Will boating follow the shipping industry down the road of autonomous driving?
For better or worse, it just might.
If you haven’t upgraded your car in the last couple of years, a visit to the local dealership is a giant step into the future. Features that existed only on high-end, luxury autos are now standard equipment or options on all new vehicles. Called Level 1 Autonomy by those in the industry, adaptive cruise control, lane-keeping assist and—my wife’s favorite—parking assist with automatic steering are just some of the systems designed to make the roads a little bit safer for everyone.
The technology exists for fully autonomous vehicles, but regulations are still being drafted to determine the extent to which advanced autonomous vehicles will interact with drivers on our nation’s roadways. (It didn’t go so well for Uber.) And many of us enjoy driving, myself included. Would you buy a car without a steering wheel? It’s a sea change in behavior for both drivers and passengers.
Now, imagine this technology aboard your boat. The joy for boaters is running our beloved vessels. We already have helms chockablock with communications systems, multibeam sonar, live weather displays, and enough electronics to distract the helmsman, leading to what Power & Motoryacht’s Senior Electronics Editor Ben Ellison calls “computer-assisted groundings and collisions.” More technology can only erode an old salt’s situational awareness and the skills he first learned leaning over paper charts with parallel rulers, right? Well, the right amount of technology might be a godsend.
As with cars, the impetus behind autonomous boats is safety. Marine insurance companies have reported that more than 75 percent of boating accidents can be attributed to human error. With this in mind and billions of dollars at stake, commercial shipping is leading the charge in developing and testing partial and fully autonomous vessels.
Working with the Norwegian government and its national maritime agencies, Kongsberg Maritime and Rolls-Royce Marine established the first autonomous-designated test area in the world at Trondheim Fjord. Testing is focused on remotely operated vessels—with or without crew. “By 2025 we hope to have a remotely operated [manned] vessel at open sea and five years after that we expect unmanned ocean-going vessels to be a common sight on the ocean,” said Iiro Lindborg, general manager for remote and autonomous operations and ship intelligence at Rolls-Royce.
The company hopes to achieve these goals with its Intelligent Awareness System, a tool I see as being very useful to recreational boaters. Multiple sensors, high-definition cameras, night vision, radar, LIDAR (light detection and ranging), and AIS data are combined to “give the crew on board a wider range of perspectives on their situation,” Lindborg said. LIDAR, the same technology used on the road in adaptive cruise control, is linked here with GPS to create 3-D environments. According to Lindborg, LIDAR can see four times better than the human eye in foggy conditions. The Intelligent Awareness System can even offer a bird’s-eye view of the environment from above.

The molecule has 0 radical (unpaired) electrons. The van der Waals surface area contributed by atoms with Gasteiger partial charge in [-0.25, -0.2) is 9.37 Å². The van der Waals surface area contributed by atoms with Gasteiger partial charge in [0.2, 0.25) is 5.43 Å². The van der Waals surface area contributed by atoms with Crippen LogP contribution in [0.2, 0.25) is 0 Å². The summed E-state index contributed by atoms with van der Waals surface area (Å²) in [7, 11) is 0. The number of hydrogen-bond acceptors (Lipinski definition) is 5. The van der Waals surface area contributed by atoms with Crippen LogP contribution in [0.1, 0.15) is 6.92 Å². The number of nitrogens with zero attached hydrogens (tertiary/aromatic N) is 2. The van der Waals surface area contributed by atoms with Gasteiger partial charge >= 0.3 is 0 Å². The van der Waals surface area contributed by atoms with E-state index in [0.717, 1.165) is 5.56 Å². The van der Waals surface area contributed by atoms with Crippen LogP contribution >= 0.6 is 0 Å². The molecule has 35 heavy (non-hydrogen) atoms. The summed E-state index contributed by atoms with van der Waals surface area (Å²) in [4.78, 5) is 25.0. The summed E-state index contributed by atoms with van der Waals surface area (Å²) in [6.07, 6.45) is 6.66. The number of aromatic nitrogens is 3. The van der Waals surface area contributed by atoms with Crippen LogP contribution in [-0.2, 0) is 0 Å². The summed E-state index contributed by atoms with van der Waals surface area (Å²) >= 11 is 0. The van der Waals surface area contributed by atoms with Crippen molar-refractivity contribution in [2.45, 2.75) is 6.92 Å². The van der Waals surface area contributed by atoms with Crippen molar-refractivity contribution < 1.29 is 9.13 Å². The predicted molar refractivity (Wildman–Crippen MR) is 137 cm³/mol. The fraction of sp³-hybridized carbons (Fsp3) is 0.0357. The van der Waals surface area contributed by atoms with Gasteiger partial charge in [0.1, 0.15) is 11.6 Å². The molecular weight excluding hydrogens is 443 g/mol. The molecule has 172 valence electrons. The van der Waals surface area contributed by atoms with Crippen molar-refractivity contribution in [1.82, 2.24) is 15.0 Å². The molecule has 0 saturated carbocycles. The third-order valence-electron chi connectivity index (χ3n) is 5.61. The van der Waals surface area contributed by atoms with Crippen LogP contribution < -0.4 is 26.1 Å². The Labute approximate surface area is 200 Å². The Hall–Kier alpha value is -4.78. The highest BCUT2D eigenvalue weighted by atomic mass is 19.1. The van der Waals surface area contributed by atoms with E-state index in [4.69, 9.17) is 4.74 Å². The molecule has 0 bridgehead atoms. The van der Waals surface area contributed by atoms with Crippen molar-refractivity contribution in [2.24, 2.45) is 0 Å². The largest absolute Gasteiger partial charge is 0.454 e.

Rolls-Royce is also working on an automated docking system. The impact of all this technology can shape boat design, as it potentially obviates the need for wing stations on larger craft. It also opens the door to veteran yachtsmen whose mobility may be impaired, giving them the independence to continue doing what they love. “There’s a need for [this] on the recreational market,” Lindborg said.
Kongsberg Maritime Project Manager Peter Due spoke of autonomous technology as well, and he mentioned a benefit I hadn’t thought of—the positive impact on the environment. Without the factor of human error—or a heavy hand on the throttles—autonomy will allow vessels to run at optimum engine load, cutting down on emissions and creating savings at the fuel dock.
It’s unlikely there will be a “single autonomous solution applicable to all vessel types,” according to Due, but there are many things to take away from this testing. Not so long ago, GPS technology trickled down from the government and gave us all highly accurate chartplotters. Now imagine yourself in zero visibility in an unfamiliar setting. In this situation, Intelligent Awareness would be a fine tool, particularly if a land-based operator could take over the helm and guide you to safe harbor. I’d welcome that. More advanced technology will make our trips even safer. It’s still our job to dream up the destination.
This article originally appeared in the August 2017 issue of Power & Motoryacht magazine.